Solar eclipses occur when the Moon passes between the Earth and Sun so that the Moon’s shadow falls on the Earth. Although solar eclipses are rarely seen at any given location on Earth, they can be observed somewhere on the Earth’s surface at least twice and as often as five times per year. Eclipses can be observed by most Earth-orbiting satellites that have wide fields of view. Therefore, scientists working with data sets derived from these satellite sensors should be aware of the reduced solar irradiance within the area of the Moon’s shadow.
This true-color Moderate-resolution Imaging Spectroradiometer (MODIS) image shows a composite of two adjacent viewing swaths acquired on December 25, 2000 in two consecutive overpasses. The scene covers an area from the Great Lakes in the north to Georgia toward the south. (The full scene covers from Northern Quebec to Florida). Notice that the swath on the left side of the image [acquired at 17:30 UTC (12:30 EST)] is considerably darker than the swath on the right [acquired at 15:50 UTC (10:50 EST)_eclips] due to the Moon’s shadow.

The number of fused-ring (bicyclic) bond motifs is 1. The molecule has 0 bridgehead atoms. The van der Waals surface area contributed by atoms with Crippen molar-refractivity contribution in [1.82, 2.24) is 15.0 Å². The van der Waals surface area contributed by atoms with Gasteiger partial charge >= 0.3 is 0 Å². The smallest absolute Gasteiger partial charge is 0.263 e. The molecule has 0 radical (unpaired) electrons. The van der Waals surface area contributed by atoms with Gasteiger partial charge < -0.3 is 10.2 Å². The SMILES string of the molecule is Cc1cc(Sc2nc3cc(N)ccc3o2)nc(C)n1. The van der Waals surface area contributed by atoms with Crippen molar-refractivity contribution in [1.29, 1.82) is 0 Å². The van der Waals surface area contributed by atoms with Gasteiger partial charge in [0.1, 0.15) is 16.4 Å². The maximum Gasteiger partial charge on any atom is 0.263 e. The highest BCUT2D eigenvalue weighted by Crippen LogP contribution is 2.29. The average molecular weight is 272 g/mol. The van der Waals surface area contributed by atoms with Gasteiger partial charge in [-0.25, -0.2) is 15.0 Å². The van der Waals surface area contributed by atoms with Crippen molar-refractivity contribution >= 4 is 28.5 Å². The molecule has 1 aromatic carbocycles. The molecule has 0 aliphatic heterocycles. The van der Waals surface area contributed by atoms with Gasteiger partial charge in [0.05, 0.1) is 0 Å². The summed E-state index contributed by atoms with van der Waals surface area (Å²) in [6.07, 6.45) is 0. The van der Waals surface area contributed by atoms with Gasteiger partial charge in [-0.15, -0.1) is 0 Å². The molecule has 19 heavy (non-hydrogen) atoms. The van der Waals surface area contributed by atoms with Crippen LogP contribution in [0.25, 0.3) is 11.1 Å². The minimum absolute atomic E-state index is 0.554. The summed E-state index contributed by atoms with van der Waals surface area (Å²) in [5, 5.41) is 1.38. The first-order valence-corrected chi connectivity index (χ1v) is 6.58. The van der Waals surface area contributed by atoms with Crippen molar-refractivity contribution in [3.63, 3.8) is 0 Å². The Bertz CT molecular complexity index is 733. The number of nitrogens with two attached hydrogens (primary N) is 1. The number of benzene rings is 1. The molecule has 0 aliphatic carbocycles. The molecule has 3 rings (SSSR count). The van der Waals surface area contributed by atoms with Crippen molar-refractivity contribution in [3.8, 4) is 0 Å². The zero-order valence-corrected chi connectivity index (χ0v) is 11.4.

This eclipse was partial (there was no place on Earth where the Sun was completely hidden behind the Moon). The greatest eclipse occurred in Baffin Island, north of this image, with a maximum eclipse magnitude of 0.72 (72% of the Sun was screened by the Moon at that location). The Moon’s shadow (penumbra) extended as far as Nicaragua, much further south of this image. The penumbra covered an area of more than 12000 km diameter on Earth.